“Owning our story and loving ourselves through that process is the bravest thing that we will ever do.”
- Brené Brown
New York City, 1969. In the early hours of June 28, law enforcement raided Stonewall Inn, a famous Greenwich Village gay club. The raid incited a riot in the area that would come to be historically referred to as the Stonewall Uprising. The riots catalyzed the modern gay rights movement, and they also birthed what we know as Pride Month today — a month dedicated to celebrating Lesbian, Gay, Bisexual, Transgender, and Queer (LGBTQ) individuals.
Festivity and allyship cannot be mutually exclusive
Although Pride Month is a time of celebration, it also serves as a period of reflection. Here’s why in numbers:
- An extensive study by the National Center for Transgender Equality found that 40% of the respondents have attempted suicide at some point in their lives; that is nearly 9 times the attempted suicide rate in the U.S. today.
- The Centers for Disease Control and Prevention recently concluded that LGBTQ youth contemplate suicide 3 times as much as heterosexual youth.
- When examining LGBTQ poverty in the U.S., the Williams Institute determined that LGBTQ people of color are more likely to live in poverty than their white counterparts.
With these numbers top of mind, it is essential that — now more than ever — we serve as allies to LGBTQ individuals in our communities. While a majority of U.S. adults are more inclusive today, these numbers emphasize that there is still much work to be done. For many, that begins in the workplace.
Where workplaces and LGBTQ inclusiveness stand today
In our industry, LGBTQ individuals are finding support behind the wheel. The percentage of LGBTQ truckers is growing, and the nature of the job seems to play a vital role. Some individuals have expressed feeling unwelcome where they reside, and they find the majesty of the open road to be a saving grace.
That doesn’t mean that our industry doesn’t have work to do; we still have a long way to go concerning diversity and inclusion. And many industries can say the same when it comes to LGBTQ inclusiveness:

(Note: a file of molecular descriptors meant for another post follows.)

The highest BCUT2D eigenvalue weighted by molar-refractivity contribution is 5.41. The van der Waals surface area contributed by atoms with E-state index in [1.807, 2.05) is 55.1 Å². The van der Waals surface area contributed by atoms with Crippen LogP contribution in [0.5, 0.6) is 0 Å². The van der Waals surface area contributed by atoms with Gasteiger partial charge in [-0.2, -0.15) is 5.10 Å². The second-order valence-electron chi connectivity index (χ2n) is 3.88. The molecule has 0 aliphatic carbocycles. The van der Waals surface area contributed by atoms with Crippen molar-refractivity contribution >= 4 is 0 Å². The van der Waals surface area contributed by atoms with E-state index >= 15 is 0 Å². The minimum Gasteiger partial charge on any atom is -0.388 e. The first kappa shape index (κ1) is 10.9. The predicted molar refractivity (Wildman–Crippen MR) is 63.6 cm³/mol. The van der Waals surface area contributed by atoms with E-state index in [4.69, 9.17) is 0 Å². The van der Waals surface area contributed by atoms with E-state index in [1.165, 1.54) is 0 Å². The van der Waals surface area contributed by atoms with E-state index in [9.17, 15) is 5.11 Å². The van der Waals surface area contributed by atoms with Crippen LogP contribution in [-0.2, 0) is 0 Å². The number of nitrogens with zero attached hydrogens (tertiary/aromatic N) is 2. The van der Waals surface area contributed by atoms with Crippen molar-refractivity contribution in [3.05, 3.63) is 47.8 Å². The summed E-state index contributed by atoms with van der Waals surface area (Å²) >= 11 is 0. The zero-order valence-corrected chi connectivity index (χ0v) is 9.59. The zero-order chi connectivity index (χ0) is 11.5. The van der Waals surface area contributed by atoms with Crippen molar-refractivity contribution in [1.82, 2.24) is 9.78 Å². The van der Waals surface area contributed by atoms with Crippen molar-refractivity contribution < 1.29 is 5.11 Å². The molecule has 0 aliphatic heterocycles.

- The National Center for Transgender Equality report more than 1 in 4 transgender people have lost a job due to workplace bias.
- In 2017, when the unemployment rate for working-class Americans stood at 9%, it stood at 13% for LGBTQ individuals.
- The Human Rights Campaign found that 46% of LGBTQ employees in the U.S. remain closeted at work.
You can be an ally now and always
The excellent news about allyship is it’s a simple but powerful act that can begin with each one of us. It doesn’t just start and end in the workplace, but it can certainly begin there — and for many, it is imperative that it does. Many of us spend ample time with our coworkers. Imagine going into work every day feeling closeted, afraid, unseen, unloved, and unaccepted.
Here are several ways you can support your LGBTQ employees and coworkers:
- Push for workplace policies that protect individuals from discrimination based on sexual orientation.
- Never assume or push. Identities are personal, and it should always be left to the individual to share what they want to share about their own lives.
- If you hear an inappropriate joke or comment, report it. Jokes or hurtful comments made at the expense of marginalized individuals should never be tolerated — whether in or out of the workplace.
- Be kind. You have no idea who your smile or morning greeting could be helping.
We want to wish all of our LGBTQ readers a very happy Pride Month! At Omnitracs, we aim to foster a community of inclusivity for all. For more blog reading, check out our 2019 Pride blog post on LGBTQ truckers!